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ABSTRACT: Drought is arguably the most important regulator of inter-annual variation in net ecosystem CO2 exchange (NEE) in peatlands. This study investigates effects of drought periods on NEE and its components, gross primary production (GPP) and ecosystem respiration (Reco), on the basis of eddy covariance measurements of land–atmosphere exchange of CO2 in 2006–2009 in a south Swedish nutrient-poor peatland. Two drought periods had dissimilar effects on the CO2 exchange. In 2006, there was a short but severe drought period in the middle of the growing season resulting in increased Reco rates, but no detectable effect on GPP rates. In contrast, in 2008 the drought period began early in the growing season and lasted for a longer period of time, resulting in reduced GPP rates, suggesting that GPP is most sensitive to drought during leaf out and canopy development compared with the full canopy stage. Both in 2006 and in 2008 the peatland acted as an annual source of atmospheric CO2, while in 2007 and 2009, when there were no drought periods, the peatland constituted a CO2 sink. It was concluded that the timing, severity and duration of drought periods regulate the effects on peatland GPP, Reco and NEE.Environmental Research Letters 11/2012; 7(4):045704. · 3.58 Impact Factor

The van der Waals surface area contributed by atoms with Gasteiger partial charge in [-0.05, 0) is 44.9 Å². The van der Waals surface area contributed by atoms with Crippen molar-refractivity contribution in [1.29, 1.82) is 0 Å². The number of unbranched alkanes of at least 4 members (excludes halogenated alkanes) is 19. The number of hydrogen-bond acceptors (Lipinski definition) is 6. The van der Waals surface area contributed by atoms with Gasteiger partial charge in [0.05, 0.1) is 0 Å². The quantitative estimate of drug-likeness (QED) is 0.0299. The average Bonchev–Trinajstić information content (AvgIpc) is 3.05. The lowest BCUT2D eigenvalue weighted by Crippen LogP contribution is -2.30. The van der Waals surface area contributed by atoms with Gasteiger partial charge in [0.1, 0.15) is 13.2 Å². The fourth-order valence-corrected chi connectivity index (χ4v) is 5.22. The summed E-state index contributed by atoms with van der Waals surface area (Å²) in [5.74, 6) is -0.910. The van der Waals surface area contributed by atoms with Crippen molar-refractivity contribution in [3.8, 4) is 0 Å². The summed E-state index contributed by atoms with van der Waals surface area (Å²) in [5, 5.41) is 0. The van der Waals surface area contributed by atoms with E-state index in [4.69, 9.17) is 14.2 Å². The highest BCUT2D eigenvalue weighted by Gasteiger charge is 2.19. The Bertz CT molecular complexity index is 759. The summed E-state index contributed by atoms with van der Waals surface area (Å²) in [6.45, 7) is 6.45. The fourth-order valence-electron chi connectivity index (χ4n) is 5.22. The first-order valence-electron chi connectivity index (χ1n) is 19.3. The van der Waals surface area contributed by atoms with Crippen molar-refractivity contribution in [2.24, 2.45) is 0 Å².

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ABSTRACT: 1] CO 2 fluxes for the Netherlands and surroundings are estimated for the year 2008, from concentration measurements at four towers, using an inverse model. The results are compared to direct CO 2 flux measurements by aircraft, for 6 flight tracks over the Netherlands, flown multiple times in each season. We applied the Regional Atmospheric Mesoscale Modeling system (RAMS) coupled to a simple carbon flux scheme (including fossil fuel), which was run at 10 km resolution, and inverted with an Ensemble Kalman Filter. The domain had 6 eco-regions, and inversions were performed for the four seasons separately. Inversion methods with pixel-dependent and -independent parameters for each eco-region were compared. The two inversion methods, in general, yield comparable flux averages for each eco-region and season, whereas the difference from the prior flux may be large. Posterior fluxes co-sampled along the aircraft flight tracks are usually much closer to the observations than the priors, with a comparable performance for both inversion methods, and with best performance for summer and autumn. The inversions showed more negative CO 2 fluxes than the priors, though the latter are obtained from a biosphere model optimized using the Fluxnet database, containing observations from more than 200 locations worldwide. The two different crop ecotypes showed very different CO 2 uptakes, which was unknown from the priors. The annual-average uptake is practically zero for the grassland class and for one of the cropland classes, whereas the other cropland class had a large net uptake, possibly because of the abundance of maize there.Journal of Geophysical Research 10/2012; 117. · 3.17 Impact Factor